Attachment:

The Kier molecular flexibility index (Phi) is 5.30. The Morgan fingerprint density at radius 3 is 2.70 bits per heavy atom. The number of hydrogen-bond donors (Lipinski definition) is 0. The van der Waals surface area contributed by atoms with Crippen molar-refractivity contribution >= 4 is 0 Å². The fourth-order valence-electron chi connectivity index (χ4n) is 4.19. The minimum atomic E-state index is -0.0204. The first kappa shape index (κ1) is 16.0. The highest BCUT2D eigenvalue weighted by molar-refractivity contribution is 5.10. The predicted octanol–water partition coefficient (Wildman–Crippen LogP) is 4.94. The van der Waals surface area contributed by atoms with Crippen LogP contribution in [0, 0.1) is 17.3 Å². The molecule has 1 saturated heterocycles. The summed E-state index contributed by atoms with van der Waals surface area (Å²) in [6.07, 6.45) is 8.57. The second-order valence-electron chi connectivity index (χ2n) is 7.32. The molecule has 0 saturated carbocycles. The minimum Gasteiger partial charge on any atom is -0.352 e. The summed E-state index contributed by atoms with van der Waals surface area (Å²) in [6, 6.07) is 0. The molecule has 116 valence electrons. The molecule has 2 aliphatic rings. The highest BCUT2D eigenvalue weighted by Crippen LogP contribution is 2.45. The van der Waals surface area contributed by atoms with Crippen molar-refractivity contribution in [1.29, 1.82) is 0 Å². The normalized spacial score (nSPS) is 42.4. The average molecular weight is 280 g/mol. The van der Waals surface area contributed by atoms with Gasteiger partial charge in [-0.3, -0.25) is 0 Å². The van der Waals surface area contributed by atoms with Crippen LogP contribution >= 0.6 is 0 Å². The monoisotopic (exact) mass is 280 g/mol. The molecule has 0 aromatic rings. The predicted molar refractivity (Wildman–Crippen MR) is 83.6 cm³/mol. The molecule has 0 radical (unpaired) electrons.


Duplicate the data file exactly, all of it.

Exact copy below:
The Kier molecular flexibility index (Phi) is 5.30. The Morgan fingerprint density at radius 3 is 2.70 bits per heavy atom. The number of hydrogen-bond donors (Lipinski definition) is 0. The van der Waals surface area contributed by atoms with Crippen molar-refractivity contribution >= 4 is 0 Å². The fourth-order valence-electron chi connectivity index (χ4n) is 4.19. The minimum atomic E-state index is -0.0204. The first kappa shape index (κ1) is 16.0. The highest BCUT2D eigenvalue weighted by molar-refractivity contribution is 5.10. The predicted octanol–water partition coefficient (Wildman–Crippen LogP) is 4.94. The van der Waals surface area contributed by atoms with Crippen LogP contribution in [0, 0.1) is 17.3 Å². The molecule has 1 saturated heterocycles. The summed E-state index contributed by atoms with van der Waals surface area (Å²) in [6.07, 6.45) is 8.57. The second-order valence-electron chi connectivity index (χ2n) is 7.32. The molecule has 0 saturated carbocycles. The minimum Gasteiger partial charge on any atom is -0.352 e. The summed E-state index contributed by atoms with van der Waals surface area (Å²) in [6, 6.07) is 0. The molecule has 116 valence electrons. The molecule has 2 aliphatic rings. The highest BCUT2D eigenvalue weighted by Crippen LogP contribution is 2.45. The van der Waals surface area contributed by atoms with Crippen molar-refractivity contribution in [1.29, 1.82) is 0 Å². The normalized spacial score (nSPS) is 42.4. The average molecular weight is 280 g/mol. The van der Waals surface area contributed by atoms with Gasteiger partial charge in [-0.3, -0.25) is 0 Å². The van der Waals surface area contributed by atoms with Crippen LogP contribution >= 0.6 is 0 Å². The monoisotopic (exact) mass is 280 g/mol. The molecule has 0 aromatic rings. The predicted molar refractivity (Wildman–Crippen MR) is 83.6 cm³/mol. The molecule has 0 radical (unpaired) electrons.